An Essay Upon National Character: Being an Inquiry Into Some of the Principal Causes which Contribute to Form and Modify the Characters of Nations in the State of Civilisation, Τόμος 2


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Σελίδα 333 - She is not afraid of the snow for her household, for all her household are clothed with scarlet. She maketh herself coverings of tapestry, her clothing is silk and purple.
Σελίδα 409 - It is a fufficient proof of this, that when he was on his return from the Holy Land, after his father's death, and knew that his prefence was ardently defired in England, he accepted an invitation to a tournament at Chalons in Burgundy.
Σελίδα 64 - The next century witnessed much greater progress, and opened under the favourable auspices of the Charta Mercatoria, given by Edward I., granting safety to all merchants of Almaine, France, Spain, Portugal, Italy, &c., who traffic with England — a measure the more expedient, because as yet the natives did not much navigate to other countries, and the produce was carried away by foreigners in foreign ships. Some English vessels did, indeed, trade to the Baltic, but none had penetrated into the Mediterranean....
Σελίδα 427 - ... and unblushingly own the true but chastened language of nature. It is theirs to choose, and to say which the man is whose mind and temper they hold to be the most congenial to their own, from whom they may expect to receive, and on whom to confer the largest portion of happiness. The choice indeed of youth and inexperience may not always be that which the anxiety of parents or the prudence of age would suggest ; and the voice of affection may differ from that of interest or ambition. But interest...
Σελίδα 401 - The best that can be said of them is, that they are befooled by their own fancies, and the victims of distempered brains and ill habits of body.
Σελίδα 69 - ... happy application of time, intellect, and exertion ; and they who appreciate her by her colonies, and by her mere transport of external produce, have a feeble idea of her state of improvement. Could any single principle suffice to designate, with absolute precision, the difference between civilization 'and luxury, it might be the value of time. Time must be estimated by what it produces ; and superior understanding can make a minute bring more blessings to mankind, than ages in the hands of idleness....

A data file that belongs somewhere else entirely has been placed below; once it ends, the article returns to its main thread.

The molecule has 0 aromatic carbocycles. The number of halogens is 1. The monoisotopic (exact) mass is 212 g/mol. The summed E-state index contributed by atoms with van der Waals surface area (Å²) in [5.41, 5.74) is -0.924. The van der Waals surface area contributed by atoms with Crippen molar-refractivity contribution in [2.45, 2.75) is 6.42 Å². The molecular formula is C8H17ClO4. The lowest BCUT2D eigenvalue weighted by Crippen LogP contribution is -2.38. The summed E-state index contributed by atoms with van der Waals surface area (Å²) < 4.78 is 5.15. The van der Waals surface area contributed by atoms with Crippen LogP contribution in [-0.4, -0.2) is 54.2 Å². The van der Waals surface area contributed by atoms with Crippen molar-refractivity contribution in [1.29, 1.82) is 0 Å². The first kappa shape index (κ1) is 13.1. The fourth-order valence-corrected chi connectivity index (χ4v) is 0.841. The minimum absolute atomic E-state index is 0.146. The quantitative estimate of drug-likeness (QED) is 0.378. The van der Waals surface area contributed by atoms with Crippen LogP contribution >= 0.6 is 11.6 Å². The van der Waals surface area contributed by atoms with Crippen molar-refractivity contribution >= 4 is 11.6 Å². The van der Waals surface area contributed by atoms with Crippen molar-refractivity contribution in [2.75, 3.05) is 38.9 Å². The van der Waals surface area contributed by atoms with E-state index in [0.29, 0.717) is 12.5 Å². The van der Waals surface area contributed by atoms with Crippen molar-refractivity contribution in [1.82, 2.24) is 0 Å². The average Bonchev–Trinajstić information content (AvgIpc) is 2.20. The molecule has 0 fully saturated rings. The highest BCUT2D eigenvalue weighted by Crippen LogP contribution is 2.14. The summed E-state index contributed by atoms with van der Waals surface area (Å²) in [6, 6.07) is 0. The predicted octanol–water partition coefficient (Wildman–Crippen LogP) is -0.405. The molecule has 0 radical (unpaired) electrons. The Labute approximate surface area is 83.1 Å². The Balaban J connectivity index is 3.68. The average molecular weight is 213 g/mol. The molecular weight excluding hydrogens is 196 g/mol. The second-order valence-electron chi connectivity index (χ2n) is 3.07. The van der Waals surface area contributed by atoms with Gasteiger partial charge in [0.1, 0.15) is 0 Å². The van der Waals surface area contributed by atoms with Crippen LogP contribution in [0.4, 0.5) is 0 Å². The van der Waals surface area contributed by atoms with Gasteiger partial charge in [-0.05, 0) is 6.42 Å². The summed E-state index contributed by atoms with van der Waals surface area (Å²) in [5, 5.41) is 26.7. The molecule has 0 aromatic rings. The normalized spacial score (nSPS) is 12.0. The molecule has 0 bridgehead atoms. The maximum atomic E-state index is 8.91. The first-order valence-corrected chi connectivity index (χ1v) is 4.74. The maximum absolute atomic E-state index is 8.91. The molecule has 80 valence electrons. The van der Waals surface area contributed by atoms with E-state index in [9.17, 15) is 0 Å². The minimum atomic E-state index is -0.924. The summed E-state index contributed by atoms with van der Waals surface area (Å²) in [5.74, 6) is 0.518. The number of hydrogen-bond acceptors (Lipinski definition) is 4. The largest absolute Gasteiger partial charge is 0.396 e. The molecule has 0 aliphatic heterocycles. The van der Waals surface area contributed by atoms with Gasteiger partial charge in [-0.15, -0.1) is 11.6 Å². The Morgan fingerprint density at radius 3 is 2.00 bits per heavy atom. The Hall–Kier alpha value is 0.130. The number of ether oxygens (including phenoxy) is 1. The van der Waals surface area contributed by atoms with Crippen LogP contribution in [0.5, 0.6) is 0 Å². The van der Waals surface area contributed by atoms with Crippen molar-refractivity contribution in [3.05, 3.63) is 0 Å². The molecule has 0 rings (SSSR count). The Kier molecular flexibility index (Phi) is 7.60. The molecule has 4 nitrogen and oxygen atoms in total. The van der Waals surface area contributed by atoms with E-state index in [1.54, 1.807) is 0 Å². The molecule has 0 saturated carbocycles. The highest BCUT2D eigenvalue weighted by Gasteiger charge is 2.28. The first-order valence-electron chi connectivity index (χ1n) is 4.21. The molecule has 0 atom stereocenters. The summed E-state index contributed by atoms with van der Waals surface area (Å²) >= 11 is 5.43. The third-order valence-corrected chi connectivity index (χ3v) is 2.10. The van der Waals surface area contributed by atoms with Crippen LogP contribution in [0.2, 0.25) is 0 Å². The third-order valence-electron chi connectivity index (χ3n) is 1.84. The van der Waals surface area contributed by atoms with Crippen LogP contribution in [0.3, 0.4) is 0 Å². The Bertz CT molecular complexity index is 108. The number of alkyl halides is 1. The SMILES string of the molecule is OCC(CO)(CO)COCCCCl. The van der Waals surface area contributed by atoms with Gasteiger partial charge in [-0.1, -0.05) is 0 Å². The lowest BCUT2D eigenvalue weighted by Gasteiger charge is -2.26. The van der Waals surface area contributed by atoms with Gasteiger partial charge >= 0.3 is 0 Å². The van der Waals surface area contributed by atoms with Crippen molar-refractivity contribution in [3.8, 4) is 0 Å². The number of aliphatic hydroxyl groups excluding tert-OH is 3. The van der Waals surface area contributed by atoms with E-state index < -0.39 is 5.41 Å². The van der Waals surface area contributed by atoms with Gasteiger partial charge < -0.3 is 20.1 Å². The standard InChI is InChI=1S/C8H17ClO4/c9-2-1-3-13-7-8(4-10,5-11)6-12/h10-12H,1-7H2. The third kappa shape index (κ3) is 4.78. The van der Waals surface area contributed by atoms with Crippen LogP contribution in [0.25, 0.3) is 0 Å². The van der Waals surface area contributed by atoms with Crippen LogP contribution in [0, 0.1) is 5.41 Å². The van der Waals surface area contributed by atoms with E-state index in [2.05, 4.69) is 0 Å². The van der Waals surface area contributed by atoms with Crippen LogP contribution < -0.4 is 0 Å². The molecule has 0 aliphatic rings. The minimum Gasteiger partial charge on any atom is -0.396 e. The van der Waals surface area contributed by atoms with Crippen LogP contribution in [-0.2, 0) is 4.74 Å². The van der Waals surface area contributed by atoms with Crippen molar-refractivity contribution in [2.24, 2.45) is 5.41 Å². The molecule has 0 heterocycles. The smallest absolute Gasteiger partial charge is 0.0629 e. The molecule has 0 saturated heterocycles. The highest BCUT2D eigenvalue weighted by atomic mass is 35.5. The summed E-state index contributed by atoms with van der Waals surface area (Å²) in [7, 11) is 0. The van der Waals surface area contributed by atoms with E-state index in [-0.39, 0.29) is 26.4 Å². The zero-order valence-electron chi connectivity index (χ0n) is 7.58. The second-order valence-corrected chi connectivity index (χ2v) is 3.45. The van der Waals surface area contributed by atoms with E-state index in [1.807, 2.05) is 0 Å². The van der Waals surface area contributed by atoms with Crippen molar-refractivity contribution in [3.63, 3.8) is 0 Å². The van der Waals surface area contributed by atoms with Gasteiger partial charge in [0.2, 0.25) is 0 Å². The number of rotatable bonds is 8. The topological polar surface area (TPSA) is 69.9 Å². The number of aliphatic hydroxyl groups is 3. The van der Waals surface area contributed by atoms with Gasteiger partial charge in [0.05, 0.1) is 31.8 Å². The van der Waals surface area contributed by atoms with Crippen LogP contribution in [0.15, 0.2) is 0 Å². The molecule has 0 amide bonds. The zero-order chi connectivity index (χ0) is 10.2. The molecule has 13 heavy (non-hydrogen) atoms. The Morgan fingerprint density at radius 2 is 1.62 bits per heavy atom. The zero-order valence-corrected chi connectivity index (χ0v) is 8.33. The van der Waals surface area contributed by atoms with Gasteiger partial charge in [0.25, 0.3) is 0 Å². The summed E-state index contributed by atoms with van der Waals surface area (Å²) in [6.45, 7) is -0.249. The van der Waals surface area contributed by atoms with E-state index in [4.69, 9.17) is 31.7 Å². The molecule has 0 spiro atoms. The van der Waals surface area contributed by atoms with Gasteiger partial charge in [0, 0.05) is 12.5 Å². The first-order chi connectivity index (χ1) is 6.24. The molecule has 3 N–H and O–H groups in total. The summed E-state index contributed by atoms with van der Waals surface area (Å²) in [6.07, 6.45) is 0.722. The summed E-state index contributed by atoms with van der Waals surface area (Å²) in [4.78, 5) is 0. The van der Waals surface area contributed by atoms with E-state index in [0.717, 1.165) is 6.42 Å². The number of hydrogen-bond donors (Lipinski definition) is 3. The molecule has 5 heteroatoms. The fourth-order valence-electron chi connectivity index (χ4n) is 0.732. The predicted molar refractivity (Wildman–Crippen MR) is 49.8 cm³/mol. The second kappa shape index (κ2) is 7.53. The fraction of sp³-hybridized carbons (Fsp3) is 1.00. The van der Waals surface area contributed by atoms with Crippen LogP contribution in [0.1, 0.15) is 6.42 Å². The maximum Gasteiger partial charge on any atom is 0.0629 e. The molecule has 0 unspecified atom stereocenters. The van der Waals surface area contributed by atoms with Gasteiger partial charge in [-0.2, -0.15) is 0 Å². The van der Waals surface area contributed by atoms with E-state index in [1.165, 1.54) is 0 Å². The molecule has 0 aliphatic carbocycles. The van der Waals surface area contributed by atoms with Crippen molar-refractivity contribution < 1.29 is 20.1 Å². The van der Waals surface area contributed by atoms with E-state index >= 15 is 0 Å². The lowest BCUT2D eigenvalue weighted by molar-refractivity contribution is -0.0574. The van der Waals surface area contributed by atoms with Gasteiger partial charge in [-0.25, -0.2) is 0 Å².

Σελίδα 65 - Elizabeth had farmed for fourteen thousand pounds, were raised to fifty thousand pounds ; and while her ships, both royal and commercial, were increasing in burden and in number, her ports, docks, storehouses, &c., were improved; and she undertook voyages of discoveries and circumnavigation. The events in which England was engaged during the seventeenth century produced a very different effect upon the enterprising spirit of the nation from those which occurred two hundred years before. The age of...
Σελίδα 579 - ... establishing. With the truth or fallacy of that system, few readers will concern themselves ; nor are the practical conclusions very apparent to which the Author wishes to conduct us. The final sentence of the work, which might be expected to indicate the result of the investigation, is as follows. ' Of all the concerns of nations, the least mutable is character, since that alone is founded upon causes which cannot change.
Σελίδα 427 - The state of things in our islands has placed the intercourse between between the sexes upon a very different footing from the above. Our unmarried females stand on the same ground as the other individuals who compose society. As soon as their age and acquirements permit, they are allowed every opportunity of .studying mankind, and of becoming acquainted with the being with whom they are to make an interchange of happiness, a barter of affection. Neither are their hearts condemned to apathy, ' to...

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